At the south end of the Eastbank Esplanade, people lie in the sun and swim in the river, endorsed by WW. At the north end of the Esplanade, a sign says not to eat fish caught in the river. Who should I believe?

—David J.

Don't take this the wrong way, David, but you seem to be having some difficulty with the distinction between "things that are safe to eat" and "things that are safe to touch."

Don't feel bad, plenty of people share your confusion. (Most of them are toddlers, but whatever.) Still, the fact that the Willamette River's resident fish can be contaminated doesn't have much at all to do with how safe it is for you to gambol, porpoiselike, in its waters.

The reason we used to avoid contact with the river was that it was frequently rife with raw sewage due to Portland's antiquated sewer system. Since the completion of the $1.4 billion Big Pipe project, that problem is mostly behind us.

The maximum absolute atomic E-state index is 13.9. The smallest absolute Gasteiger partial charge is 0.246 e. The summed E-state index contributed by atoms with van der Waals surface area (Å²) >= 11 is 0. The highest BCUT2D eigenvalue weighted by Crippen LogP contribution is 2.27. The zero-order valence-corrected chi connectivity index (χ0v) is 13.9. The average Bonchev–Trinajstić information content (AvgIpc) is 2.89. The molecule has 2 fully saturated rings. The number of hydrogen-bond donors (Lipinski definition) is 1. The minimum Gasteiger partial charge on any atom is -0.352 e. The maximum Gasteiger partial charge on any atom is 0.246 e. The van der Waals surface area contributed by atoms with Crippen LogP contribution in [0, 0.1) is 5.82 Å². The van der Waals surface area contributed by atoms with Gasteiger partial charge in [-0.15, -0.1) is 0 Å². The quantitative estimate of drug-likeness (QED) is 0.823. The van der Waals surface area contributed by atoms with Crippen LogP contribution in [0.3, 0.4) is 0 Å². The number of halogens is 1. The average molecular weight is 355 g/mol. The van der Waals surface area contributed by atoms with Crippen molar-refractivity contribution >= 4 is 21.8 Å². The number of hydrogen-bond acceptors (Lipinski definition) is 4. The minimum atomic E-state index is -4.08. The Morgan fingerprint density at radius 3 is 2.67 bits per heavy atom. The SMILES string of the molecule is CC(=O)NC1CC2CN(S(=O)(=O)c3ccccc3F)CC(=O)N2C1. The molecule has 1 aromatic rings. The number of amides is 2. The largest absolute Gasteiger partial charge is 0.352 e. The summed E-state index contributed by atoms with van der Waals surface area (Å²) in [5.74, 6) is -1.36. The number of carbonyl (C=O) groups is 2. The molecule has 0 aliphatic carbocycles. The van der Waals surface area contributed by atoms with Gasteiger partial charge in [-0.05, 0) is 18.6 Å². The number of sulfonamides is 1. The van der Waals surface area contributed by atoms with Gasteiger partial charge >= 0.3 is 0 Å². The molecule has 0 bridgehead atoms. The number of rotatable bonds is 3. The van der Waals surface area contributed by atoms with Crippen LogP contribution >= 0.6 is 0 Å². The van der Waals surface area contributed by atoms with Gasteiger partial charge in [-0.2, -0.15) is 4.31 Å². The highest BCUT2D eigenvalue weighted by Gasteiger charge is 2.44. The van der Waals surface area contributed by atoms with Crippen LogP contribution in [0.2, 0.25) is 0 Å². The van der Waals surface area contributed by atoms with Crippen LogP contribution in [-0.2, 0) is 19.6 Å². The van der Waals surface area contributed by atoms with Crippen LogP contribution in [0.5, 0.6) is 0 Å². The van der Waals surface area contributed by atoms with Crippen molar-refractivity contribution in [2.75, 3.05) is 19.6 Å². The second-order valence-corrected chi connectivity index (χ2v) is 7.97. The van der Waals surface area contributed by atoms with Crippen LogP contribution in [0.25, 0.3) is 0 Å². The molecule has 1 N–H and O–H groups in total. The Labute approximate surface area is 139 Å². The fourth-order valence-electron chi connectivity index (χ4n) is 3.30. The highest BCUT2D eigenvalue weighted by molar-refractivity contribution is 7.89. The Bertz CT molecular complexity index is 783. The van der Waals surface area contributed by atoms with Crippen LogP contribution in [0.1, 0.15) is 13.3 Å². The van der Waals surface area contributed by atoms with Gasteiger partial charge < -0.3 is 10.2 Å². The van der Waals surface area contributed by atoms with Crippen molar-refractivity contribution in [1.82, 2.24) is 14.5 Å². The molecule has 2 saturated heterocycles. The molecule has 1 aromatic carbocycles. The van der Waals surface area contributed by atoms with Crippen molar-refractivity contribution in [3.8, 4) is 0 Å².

The fish, though, are an unrelated issue: We're advised not to eat them because their flesh accrues pollutants like mercury and PCBs, left over from the days when we thought it was hilarious to dump industrial waste into the river.

I realize this sounds like I'm telling you to stop swimming in a river filled with human excrement and start swimming in a river filled with toxic waste. In fact, though, the water itself is safe; it's the sediments on the bottom that are contaminated.

The fish that live down there can accumulate dangerous levels of these toxins, but only after a lifetime of eating them. Your 20 minutes of swimming in the adjacent waters is no big deal.

It's not ecologically ideal, and we probably won't be getting a medal from Elrond of Rivendell for outstanding environmental stewardship anytime soon. But it beats swimming in shit.

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